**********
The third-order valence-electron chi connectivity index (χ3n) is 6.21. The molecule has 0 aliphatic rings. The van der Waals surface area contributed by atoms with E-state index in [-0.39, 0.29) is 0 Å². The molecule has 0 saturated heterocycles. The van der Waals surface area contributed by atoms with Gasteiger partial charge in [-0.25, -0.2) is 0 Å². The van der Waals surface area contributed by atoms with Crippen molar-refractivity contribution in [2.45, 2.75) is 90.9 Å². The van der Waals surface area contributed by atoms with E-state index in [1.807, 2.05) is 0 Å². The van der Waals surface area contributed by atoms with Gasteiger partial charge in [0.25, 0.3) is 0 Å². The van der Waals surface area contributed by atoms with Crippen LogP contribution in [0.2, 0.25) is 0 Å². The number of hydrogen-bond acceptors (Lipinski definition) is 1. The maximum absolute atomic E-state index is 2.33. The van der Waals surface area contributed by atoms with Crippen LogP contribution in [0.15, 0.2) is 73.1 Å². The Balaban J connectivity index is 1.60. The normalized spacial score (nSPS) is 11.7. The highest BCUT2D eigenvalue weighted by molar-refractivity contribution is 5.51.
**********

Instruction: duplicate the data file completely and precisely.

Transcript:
The third-order valence-electron chi connectivity index (χ3n) is 6.21. The molecule has 0 aliphatic rings. The van der Waals surface area contributed by atoms with E-state index in [-0.39, 0.29) is 0 Å². The molecule has 0 saturated heterocycles. The van der Waals surface area contributed by atoms with Gasteiger partial charge in [-0.25, -0.2) is 0 Å². The van der Waals surface area contributed by atoms with Crippen molar-refractivity contribution in [2.45, 2.75) is 90.9 Å². The van der Waals surface area contributed by atoms with E-state index in [1.807, 2.05) is 0 Å². The van der Waals surface area contributed by atoms with Gasteiger partial charge in [0.25, 0.3) is 0 Å². The van der Waals surface area contributed by atoms with Crippen LogP contribution in [0.2, 0.25) is 0 Å². The number of hydrogen-bond acceptors (Lipinski definition) is 1. The maximum absolute atomic E-state index is 2.33. The van der Waals surface area contributed by atoms with Crippen LogP contribution in [0.15, 0.2) is 73.1 Å². The Balaban J connectivity index is 1.60. The normalized spacial score (nSPS) is 11.7. The highest BCUT2D eigenvalue weighted by molar-refractivity contribution is 5.51.